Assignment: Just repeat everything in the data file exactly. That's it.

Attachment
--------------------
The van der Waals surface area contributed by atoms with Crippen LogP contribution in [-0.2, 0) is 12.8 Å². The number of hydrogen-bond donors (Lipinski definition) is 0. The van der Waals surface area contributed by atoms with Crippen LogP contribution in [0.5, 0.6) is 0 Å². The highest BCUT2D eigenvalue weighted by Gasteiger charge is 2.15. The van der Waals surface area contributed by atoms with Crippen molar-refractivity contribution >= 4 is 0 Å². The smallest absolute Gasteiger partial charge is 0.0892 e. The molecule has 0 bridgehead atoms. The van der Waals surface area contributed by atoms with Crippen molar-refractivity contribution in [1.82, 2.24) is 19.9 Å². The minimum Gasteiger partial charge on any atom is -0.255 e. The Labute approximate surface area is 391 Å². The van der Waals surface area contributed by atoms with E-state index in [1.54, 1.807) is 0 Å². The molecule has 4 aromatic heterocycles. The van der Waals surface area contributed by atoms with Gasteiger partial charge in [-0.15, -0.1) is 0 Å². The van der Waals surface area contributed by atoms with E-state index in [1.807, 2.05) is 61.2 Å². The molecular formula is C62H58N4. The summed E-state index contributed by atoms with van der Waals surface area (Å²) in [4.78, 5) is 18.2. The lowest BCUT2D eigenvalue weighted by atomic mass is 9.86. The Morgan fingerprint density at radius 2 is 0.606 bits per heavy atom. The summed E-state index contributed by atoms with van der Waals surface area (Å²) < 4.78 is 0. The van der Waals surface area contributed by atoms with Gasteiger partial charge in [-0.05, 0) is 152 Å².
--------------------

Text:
The van der Waals surface area contributed by atoms with Crippen LogP contribution in [-0.2, 0) is 12.8 Å². The number of hydrogen-bond donors (Lipinski definition) is 0. The van der Waals surface area contributed by atoms with Crippen LogP contribution in [0.5, 0.6) is 0 Å². The highest BCUT2D eigenvalue weighted by Gasteiger charge is 2.15. The van der Waals surface area contributed by atoms with Crippen molar-refractivity contribution >= 4 is 0 Å². The smallest absolute Gasteiger partial charge is 0.0892 e. The molecule has 0 bridgehead atoms. The van der Waals surface area contributed by atoms with Crippen molar-refractivity contribution in [1.82, 2.24) is 19.9 Å². The minimum Gasteiger partial charge on any atom is -0.255 e. The Labute approximate surface area is 391 Å². The van der Waals surface area contributed by atoms with E-state index in [1.54, 1.807) is 0 Å². The molecule has 4 aromatic heterocycles. The van der Waals surface area contributed by atoms with Gasteiger partial charge in [-0.15, -0.1) is 0 Å². The van der Waals surface area contributed by atoms with E-state index in [1.807, 2.05) is 61.2 Å². The molecular formula is C62H58N4. The summed E-state index contributed by atoms with van der Waals surface area (Å²) in [4.78, 5) is 18.2. The lowest BCUT2D eigenvalue weighted by atomic mass is 9.86. The Morgan fingerprint density at radius 2 is 0.606 bits per heavy atom. The summed E-state index contributed by atoms with van der Waals surface area (Å²) < 4.78 is 0. The van der Waals surface area contributed by atoms with Gasteiger partial charge in [-0.05, 0) is 152 Å².